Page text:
An unusual situation occurred last week at the University of Wisconsin when authorities decided to heed a claim from the Black Student Union and remove a historic rock—considering it a racist monument—from the campus on Friday, Aug. 6, 2021.

The students’ claim arose after a newspaper story was republished, indicating that in 1920 students referred to the rock with a racial slur—”Niggerhead,” which would have hurt the feelings of some students, who demanded its removal.

The story is so absurd that it appears to be satire, but it is not. The University of Wisconsin just spent $50,000 to remove a huge 70-ton boulder from its campus because a group of students, influenced by critical race theory, considered the presence of the ancient rock to be a racist symbol, according to Fox News.

The controversial rock was named Chamberlin Rock, honoring the name of a 19th-century geologist and former university chancellor, Thomas Crowder Chamberlin, whose work focused on glacial deposits, a biography on the university’s website reports.

The controversy was sparked after the Wisconsin Street Journal republished a nearly 100-year-old news article noting that the dark-colored rock was often referred to as a racial slur in the 1920s. 

Students who complained about the rock and demanded its removal also claimed that the Ku Klux Klan was believed to have been active on campus at the time. 

According to the article, the rock is a rare specimen that is more than 2 billion years old. Only the top few inches were visible above ground before it was installed at the University of Wisconsin’s Hill Observatory.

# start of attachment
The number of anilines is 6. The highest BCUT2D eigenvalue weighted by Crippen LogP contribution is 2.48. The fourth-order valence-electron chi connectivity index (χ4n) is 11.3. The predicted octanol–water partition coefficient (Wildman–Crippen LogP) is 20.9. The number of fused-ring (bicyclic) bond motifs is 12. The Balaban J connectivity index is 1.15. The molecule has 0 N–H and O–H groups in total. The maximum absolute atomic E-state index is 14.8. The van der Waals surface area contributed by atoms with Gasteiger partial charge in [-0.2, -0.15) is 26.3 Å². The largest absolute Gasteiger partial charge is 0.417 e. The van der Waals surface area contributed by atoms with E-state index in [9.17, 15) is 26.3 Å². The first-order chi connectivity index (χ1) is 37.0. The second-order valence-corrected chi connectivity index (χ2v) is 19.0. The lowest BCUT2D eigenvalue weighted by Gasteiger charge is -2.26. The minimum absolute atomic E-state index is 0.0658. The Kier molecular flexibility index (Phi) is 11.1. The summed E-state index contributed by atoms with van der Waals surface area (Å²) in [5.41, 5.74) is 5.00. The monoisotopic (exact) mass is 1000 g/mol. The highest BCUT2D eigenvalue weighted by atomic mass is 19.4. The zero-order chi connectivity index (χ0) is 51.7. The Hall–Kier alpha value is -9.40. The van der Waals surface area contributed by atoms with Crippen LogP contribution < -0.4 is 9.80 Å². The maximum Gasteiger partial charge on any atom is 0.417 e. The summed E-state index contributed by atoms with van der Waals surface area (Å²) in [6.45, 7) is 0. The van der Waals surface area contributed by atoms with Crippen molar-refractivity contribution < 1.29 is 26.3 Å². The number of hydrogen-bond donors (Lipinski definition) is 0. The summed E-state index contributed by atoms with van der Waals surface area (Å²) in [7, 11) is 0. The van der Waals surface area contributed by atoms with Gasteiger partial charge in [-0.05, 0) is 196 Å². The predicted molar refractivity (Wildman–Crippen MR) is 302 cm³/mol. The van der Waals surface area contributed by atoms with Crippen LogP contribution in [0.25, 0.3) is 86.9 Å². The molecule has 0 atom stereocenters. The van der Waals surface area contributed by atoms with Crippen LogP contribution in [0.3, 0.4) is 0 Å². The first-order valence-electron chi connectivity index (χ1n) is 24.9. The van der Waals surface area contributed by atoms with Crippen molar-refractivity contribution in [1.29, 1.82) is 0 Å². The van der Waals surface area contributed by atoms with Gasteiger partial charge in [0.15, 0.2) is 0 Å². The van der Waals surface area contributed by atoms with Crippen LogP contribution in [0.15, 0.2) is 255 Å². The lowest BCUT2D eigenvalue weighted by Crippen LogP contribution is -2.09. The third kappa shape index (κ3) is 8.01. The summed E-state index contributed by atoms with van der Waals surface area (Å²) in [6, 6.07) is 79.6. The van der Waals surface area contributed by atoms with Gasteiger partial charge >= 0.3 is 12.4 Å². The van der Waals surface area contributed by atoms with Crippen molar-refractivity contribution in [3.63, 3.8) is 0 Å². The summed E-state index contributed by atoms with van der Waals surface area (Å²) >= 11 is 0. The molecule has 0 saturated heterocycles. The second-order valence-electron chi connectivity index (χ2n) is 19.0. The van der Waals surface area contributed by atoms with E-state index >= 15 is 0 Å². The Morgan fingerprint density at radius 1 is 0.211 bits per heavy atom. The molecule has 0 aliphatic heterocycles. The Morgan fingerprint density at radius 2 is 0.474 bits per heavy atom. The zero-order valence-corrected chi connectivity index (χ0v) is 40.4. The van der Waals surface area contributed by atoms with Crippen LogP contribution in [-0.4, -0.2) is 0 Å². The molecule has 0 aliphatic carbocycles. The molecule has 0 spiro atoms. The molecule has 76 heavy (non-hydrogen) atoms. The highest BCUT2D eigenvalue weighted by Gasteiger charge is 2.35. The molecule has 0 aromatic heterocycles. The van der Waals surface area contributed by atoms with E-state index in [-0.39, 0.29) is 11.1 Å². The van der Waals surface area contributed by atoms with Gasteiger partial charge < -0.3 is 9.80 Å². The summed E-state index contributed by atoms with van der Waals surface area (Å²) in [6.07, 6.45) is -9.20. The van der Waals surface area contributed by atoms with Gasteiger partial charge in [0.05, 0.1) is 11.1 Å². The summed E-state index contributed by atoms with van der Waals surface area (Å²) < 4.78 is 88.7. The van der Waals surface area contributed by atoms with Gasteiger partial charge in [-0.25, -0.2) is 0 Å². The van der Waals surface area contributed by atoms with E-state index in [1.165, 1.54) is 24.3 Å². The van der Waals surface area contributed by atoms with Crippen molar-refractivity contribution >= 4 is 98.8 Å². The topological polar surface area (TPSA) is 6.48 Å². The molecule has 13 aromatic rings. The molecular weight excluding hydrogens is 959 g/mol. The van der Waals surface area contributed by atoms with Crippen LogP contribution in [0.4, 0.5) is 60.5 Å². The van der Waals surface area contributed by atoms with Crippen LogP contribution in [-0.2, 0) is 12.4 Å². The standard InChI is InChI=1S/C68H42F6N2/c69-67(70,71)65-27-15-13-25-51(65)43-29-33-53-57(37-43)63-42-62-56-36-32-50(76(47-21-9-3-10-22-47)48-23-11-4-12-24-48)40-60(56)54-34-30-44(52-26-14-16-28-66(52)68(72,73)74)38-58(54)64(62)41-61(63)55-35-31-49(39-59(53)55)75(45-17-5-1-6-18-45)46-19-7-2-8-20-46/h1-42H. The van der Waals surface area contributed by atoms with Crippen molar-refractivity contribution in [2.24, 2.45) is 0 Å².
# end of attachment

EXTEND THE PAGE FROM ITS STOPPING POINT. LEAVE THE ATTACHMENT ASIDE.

In October 1925, the university had the rock excavated and placed in a prominent location at the top of the hill to honor Chamberlin, who would die in Chicago three years later.

In the 1920s, the term “niggerhead” was used to describe that type of rock. These days the word is understood as a racial slur. It was considered a possibility that a cell of the Ku Klux Klan terrorist organization that had existed at the university at the time was enough to ensure that the description was racist and the rock should be removed. 

Students have been demonstrating against the stone for several years and finally, in early 2021, got approval for its removal. However, it could not go through until Friday of last week since approval was still needed from the Wisconsin Historical Society because the rock was located within a few feet of a Native American burial site.

Given the considerable size of the rock, a specialized company had to be hired to move it, and the cost of the service was nearly $50,000.

According to Fox News, Chamberlin will receive a new plaque on a building that already bears his name, and the rock will find a new home near Lake Kegonsa.

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